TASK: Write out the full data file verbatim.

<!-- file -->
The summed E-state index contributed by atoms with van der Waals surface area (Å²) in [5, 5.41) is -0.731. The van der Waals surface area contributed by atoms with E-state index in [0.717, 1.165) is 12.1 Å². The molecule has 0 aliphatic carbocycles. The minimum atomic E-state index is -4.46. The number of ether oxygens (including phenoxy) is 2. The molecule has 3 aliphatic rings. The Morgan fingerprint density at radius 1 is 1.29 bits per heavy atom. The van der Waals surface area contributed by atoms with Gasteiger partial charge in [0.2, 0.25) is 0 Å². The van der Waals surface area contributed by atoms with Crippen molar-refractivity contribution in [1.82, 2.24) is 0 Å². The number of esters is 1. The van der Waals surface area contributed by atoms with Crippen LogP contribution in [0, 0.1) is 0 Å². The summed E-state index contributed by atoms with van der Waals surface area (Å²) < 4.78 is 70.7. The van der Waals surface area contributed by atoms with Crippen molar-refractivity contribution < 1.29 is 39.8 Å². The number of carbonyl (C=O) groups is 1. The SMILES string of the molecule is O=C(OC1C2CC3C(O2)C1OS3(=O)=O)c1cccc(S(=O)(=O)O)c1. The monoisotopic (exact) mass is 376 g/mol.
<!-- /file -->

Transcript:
The summed E-state index contributed by atoms with van der Waals surface area (Å²) in [5, 5.41) is -0.731. The van der Waals surface area contributed by atoms with E-state index in [0.717, 1.165) is 12.1 Å². The molecule has 0 aliphatic carbocycles. The minimum atomic E-state index is -4.46. The number of ether oxygens (including phenoxy) is 2. The molecule has 3 aliphatic rings. The Morgan fingerprint density at radius 1 is 1.29 bits per heavy atom. The van der Waals surface area contributed by atoms with Gasteiger partial charge in [0.2, 0.25) is 0 Å². The van der Waals surface area contributed by atoms with Crippen molar-refractivity contribution in [1.82, 2.24) is 0 Å². The number of esters is 1. The van der Waals surface area contributed by atoms with Crippen LogP contribution in [0, 0.1) is 0 Å². The summed E-state index contributed by atoms with van der Waals surface area (Å²) < 4.78 is 70.7. The van der Waals surface area contributed by atoms with Crippen molar-refractivity contribution < 1.29 is 39.8 Å². The number of carbonyl (C=O) groups is 1. The SMILES string of the molecule is O=C(OC1C2CC3C(O2)C1OS3(=O)=O)c1cccc(S(=O)(=O)O)c1. The monoisotopic (exact) mass is 376 g/mol.